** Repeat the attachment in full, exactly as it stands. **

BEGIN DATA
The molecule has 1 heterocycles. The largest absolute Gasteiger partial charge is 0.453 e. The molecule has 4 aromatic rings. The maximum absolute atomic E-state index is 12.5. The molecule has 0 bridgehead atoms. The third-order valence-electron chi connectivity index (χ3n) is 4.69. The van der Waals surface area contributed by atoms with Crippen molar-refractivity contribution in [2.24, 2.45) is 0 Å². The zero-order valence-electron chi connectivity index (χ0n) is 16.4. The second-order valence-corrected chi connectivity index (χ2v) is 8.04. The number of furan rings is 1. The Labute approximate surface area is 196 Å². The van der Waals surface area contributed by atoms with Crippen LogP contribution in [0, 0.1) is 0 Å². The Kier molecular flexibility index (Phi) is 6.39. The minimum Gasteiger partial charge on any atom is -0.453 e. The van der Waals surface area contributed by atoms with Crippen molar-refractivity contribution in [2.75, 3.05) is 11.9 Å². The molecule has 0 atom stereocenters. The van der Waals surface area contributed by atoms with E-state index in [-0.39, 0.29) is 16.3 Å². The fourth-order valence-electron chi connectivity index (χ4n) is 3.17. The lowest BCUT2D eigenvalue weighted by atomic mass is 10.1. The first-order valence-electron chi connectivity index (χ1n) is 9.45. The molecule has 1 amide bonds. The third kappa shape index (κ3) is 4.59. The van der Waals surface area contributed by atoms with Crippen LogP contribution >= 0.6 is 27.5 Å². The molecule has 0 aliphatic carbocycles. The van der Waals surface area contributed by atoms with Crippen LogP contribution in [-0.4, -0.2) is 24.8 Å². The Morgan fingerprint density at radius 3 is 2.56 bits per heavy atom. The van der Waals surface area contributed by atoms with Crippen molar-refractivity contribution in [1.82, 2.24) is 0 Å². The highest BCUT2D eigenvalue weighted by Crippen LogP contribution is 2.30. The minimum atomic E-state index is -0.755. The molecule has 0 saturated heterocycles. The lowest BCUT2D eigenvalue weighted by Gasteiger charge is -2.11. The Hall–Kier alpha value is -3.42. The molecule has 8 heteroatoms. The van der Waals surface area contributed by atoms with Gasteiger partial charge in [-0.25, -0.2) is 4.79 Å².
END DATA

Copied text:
The molecule has 1 heterocycles. The largest absolute Gasteiger partial charge is 0.453 e. The molecule has 4 aromatic rings. The maximum absolute atomic E-state index is 12.5. The molecule has 0 bridgehead atoms. The third-order valence-electron chi connectivity index (χ3n) is 4.69. The van der Waals surface area contributed by atoms with Crippen molar-refractivity contribution in [2.24, 2.45) is 0 Å². The zero-order valence-electron chi connectivity index (χ0n) is 16.4. The second-order valence-corrected chi connectivity index (χ2v) is 8.04. The number of furan rings is 1. The Labute approximate surface area is 196 Å². The van der Waals surface area contributed by atoms with Crippen LogP contribution in [0, 0.1) is 0 Å². The Kier molecular flexibility index (Phi) is 6.39. The minimum Gasteiger partial charge on any atom is -0.453 e. The van der Waals surface area contributed by atoms with Crippen molar-refractivity contribution in [2.75, 3.05) is 11.9 Å². The molecule has 0 atom stereocenters. The van der Waals surface area contributed by atoms with E-state index in [-0.39, 0.29) is 16.3 Å². The fourth-order valence-electron chi connectivity index (χ4n) is 3.17. The lowest BCUT2D eigenvalue weighted by atomic mass is 10.1. The first-order valence-electron chi connectivity index (χ1n) is 9.45. The molecule has 1 amide bonds. The third kappa shape index (κ3) is 4.59. The van der Waals surface area contributed by atoms with Crippen LogP contribution >= 0.6 is 27.5 Å². The molecule has 0 aliphatic carbocycles. The van der Waals surface area contributed by atoms with Crippen LogP contribution in [-0.4, -0.2) is 24.8 Å². The Morgan fingerprint density at radius 3 is 2.56 bits per heavy atom. The van der Waals surface area contributed by atoms with Crippen molar-refractivity contribution in [1.82, 2.24) is 0 Å². The highest BCUT2D eigenvalue weighted by Crippen LogP contribution is 2.30. The minimum atomic E-state index is -0.755. The molecule has 0 saturated heterocycles. The lowest BCUT2D eigenvalue weighted by Gasteiger charge is -2.11. The Hall–Kier alpha value is -3.42. The molecule has 8 heteroatoms. The van der Waals surface area contributed by atoms with Gasteiger partial charge in [-0.25, -0.2) is 4.79 Å².